Since Covid 19 and BLM, the world seems to have changed significantly. Value systems have altered and what is deemed acceptable is now vastly different to 20 or 30 years ago. This cultural shift is particularly relevant in marketing as companies need to ensure they are communicating with their potential and existing customers in a way that is relevant and appropriate. The issues of race, class and gender are particularly important and so is the idea of promoting equality. Though a lot of marketing content was based on the idea of aspiration living or providing a solution to some kind of perceived “problem” this approach is quickly becoming outmoded. Content that seeks to ridicule or belittle certain lifestyles, character traits or ways of thinking is no longer acceptable. Here’s Probella’s guide to dealing with problematic marketing content.
Do a Content Audit
Though hit rates and other data driven statistics do matter, they do not always give you the full picture, so make sure that you include a human element to any content audits that you undertake. Scan your blogs and articles for any traces of language or material that could be deemed inappropriate or offensive. Anything that embodies white privilege, gender bias or that seems to enforce a certain political ideology should be analysed carefully and ideally removed. Even if your customer base is primarily made up of one gender group or social class, playing up to long held prejudices or insecurities is a cynical and opportunistic way to promote your products. Highlight areas of concern and consult staff, long term customers and independent agencies to get a rounded view of the material you use in your campaigns.
Look at older, evergreen content in particular as the cultural position this was written from may seem problematic by today’s standards. Simple, throwaway jokes or ironic statements may have seemed acceptable five years ago but if you want to ensure your content is in keeping with zeitgeist of the moment, you will need to be very honest.
Understand the current climate
This is easier said than done in 2020 but getting a comprehensive overview of the cultural climate is one of the best ways to equip yourself with the knowledge you need to identify problematic content. Jokes, caricatures, and generalisations that may have been acceptable in the 21st century can now cause serious offence, especially when they are sanctioned by reputable, well-known companies. Though we are not suggesting that everything needs to be sanitised and safe, controversy for its own sake or content that ignores the revolutionary events of the past 12 months will inevitably create problems. Try to consume a varied cross section of media and news from sources on both sides of the political spectrum so that you can get a balanced overview of the mood of the general public. It’s impossible to get things right 100 percent of the time but aiming to be as inclusive as possible is usually a good approach to take.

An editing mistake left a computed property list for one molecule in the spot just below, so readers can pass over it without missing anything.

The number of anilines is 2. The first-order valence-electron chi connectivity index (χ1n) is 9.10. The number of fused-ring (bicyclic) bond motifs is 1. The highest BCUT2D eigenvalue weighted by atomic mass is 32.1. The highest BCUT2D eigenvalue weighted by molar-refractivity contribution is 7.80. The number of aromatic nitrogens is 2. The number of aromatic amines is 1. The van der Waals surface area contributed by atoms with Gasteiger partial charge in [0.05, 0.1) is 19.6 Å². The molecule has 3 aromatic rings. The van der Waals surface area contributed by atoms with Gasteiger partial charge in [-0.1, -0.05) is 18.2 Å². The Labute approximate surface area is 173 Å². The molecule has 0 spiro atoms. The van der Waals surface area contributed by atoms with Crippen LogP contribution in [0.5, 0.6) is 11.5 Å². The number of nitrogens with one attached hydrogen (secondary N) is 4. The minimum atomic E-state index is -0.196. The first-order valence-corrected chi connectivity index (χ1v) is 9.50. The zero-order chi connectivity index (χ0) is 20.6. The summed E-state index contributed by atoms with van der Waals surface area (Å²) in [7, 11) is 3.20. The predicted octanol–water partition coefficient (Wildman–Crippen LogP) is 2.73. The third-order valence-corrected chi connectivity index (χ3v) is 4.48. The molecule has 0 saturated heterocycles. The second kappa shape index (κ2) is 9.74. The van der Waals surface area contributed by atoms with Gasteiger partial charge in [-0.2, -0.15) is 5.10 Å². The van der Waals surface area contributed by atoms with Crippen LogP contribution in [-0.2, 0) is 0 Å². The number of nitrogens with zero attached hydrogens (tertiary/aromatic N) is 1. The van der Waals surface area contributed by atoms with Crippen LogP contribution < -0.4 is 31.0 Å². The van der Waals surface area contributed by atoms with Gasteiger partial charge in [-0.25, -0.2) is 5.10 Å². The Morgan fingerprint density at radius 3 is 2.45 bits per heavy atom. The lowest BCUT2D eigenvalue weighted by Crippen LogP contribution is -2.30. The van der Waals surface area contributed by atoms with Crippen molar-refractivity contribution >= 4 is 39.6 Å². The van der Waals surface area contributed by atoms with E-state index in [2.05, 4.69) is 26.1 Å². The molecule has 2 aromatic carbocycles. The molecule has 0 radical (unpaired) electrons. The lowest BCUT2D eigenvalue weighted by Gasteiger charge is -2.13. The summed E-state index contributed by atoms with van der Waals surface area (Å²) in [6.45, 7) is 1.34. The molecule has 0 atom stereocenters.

Trigger Warnings and Age Appropriate Material
Not all content is family friendly or appropriate for everybody. One of the reasons the internet became so popular with younger generations in the early days is that it allowed people to discuss and engage with issues that could not be discussed in the mainstream media. If you are working in an industry where potentially problematic content is par for the course, ensure that you clearly mark this kind of material with trigger warnings or at least clear explanations of its nature. Though parents and carers always do their best to control what their children see online, content providers still have a responsibility to make sure their material is being aimed at the right audience. Mark anything that discusses potentially triggering topics clearly and consider including consent-based forms that ask the user to agree to certain terms and conditions before they view the material. Though this is not a guarantee that vulnerable users will not see your content, it does demonstrate that you have taken the time and effort to include safeguarding measures so that you are distributing material as safely as possible.
Finding Your Own Taste Line
The world is more fragmented than ever, and this is especially true when it comes to the things that people may find offensive. With the obvious exceptions of things like racism, sexism, homophobia and outright hostility, there are not really any hard and fast rules when it comes to defining what constitutes offensive or problematic content. Your own taste line will be quite different depending on what your business or organisation does. An edgy, urban craft brewery could probably get away with a few risky puns and one or two adult jokes whereas a community centred organisation definitely could not. Be realistic about who you are communicating with. Though you are not usually speaking face to face, the rules are quite similar. You wouldn’t tell an off-colour joke to an elderly member of your family at a children’s birthday party, so avoid causing controversy if the material is not going to be received in the spirit that you intended.
The main focus for any content audits in 2020 should be to eradicate anything that is blatantly offensive. Racial slurs, outdated stereotypes, judgemental attitudes, and anything that forces people to think a certain way should all be removed from your content entirely. Borderline or “challenging” material should be reviewed by experienced members of staff and those with an understanding of the current cultural climate. Though nobody really wants a world where freedom of expression is not permitted, recent events have shined a spotlight on some profoundly toxic ideals that have been normalised for far too long. If you would not feel comfortable saying something in public or amongst friends, the chances are that it is not appropriate material for a blog, video or article that supports your business.